It was the project area itself, Sohr Damb/Nal that was particularly special to Stella. The experience was of course amazing but it was the people from the nearby village that made this experience especially memorable. The women in their amazing hand embroidered colourful traditional Baluchi clothes. The children would bring tea during the workday. The core project team would supervise around 20-30 workmen on the site, all of whom came from the local village. Because there were a fair number of female archaeologists working on the project some of the women from the same village would also come to the site to gossip. Though this would often have mixed results because of the differing languages. The best part of the day would sometimes be the afternoon when the tents were empty as everyone else had gone to rest. Conversations, good company and tea are solid components to many good memories and this is just as true on quiet afternoons in Baluchistan as it is anywhere else. On one occasion they were invited to the wedding of a daughter of a local Baluchi tribal chief. The experience was ‘dazzling’ with music and the vivid colours worn by the Baluch people. The whole village attended, including the people who had worked on the site for the project team. They fired guns and played the drums in an exhuberent celebration very different from most weddings in the West.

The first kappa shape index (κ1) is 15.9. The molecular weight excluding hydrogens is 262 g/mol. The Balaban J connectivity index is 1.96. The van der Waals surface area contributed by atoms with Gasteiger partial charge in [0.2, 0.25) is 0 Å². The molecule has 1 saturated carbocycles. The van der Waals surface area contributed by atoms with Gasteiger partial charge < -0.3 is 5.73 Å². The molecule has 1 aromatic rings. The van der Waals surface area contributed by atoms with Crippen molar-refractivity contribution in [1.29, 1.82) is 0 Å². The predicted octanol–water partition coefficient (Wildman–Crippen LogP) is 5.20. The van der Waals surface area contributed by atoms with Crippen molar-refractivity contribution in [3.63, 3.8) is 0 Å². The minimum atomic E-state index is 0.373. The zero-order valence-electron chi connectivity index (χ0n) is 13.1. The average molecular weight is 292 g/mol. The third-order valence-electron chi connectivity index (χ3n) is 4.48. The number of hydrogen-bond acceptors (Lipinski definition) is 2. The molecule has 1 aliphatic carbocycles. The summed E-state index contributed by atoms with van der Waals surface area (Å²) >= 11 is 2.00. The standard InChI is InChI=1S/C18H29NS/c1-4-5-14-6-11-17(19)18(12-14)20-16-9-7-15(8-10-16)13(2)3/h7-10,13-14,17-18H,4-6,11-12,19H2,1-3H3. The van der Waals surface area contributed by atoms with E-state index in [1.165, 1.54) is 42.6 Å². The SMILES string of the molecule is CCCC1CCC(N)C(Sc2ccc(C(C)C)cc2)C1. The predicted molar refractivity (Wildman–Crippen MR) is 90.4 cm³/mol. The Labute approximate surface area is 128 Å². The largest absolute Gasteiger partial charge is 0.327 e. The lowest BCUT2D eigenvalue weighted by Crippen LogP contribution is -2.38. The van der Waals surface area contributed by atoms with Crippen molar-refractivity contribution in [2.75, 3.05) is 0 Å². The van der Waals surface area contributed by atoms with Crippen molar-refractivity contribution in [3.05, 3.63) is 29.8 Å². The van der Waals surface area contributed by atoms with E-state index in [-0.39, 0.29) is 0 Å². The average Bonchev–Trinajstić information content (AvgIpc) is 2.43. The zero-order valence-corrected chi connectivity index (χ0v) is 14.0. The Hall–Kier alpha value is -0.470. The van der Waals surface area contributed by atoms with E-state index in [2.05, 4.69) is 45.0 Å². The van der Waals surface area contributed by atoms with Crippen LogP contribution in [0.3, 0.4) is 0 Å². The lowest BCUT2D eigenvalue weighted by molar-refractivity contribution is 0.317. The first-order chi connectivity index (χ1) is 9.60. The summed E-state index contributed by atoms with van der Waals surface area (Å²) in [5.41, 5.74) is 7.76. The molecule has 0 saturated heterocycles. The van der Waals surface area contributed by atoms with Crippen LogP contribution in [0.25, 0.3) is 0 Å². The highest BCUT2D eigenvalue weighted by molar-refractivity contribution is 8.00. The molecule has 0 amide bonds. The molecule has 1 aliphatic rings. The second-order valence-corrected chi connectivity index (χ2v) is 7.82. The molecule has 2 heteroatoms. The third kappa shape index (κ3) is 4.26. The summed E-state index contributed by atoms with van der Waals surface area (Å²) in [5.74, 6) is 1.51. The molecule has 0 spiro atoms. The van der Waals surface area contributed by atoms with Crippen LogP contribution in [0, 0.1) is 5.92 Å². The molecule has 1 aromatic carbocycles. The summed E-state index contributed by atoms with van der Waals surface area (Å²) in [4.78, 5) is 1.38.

Unfortunately, the political situation in Pakistan, and especially Baluchistan, became especially fraught in the mid-late 2000s. The project could no longer continue in the way it had. As was the case for many international archaeological projects at this time. Stella has not been back to the country since but has continued working on and off in Kashmir and is now conducting doctoral research on the impact of climate change on the cultural heritage landscape of Ladakh. If she had a chance to go back to Pakistan one day she would especially like to visit the city of Peshawar. With the effort of the Pakistani government to open its country up to tourism perhaps there is hope in the future. However, with the escalating Coronavirus situation in South Asia, it looks more and more likely that we will have to wait for some years and pray that the countries will pull through these difficult times.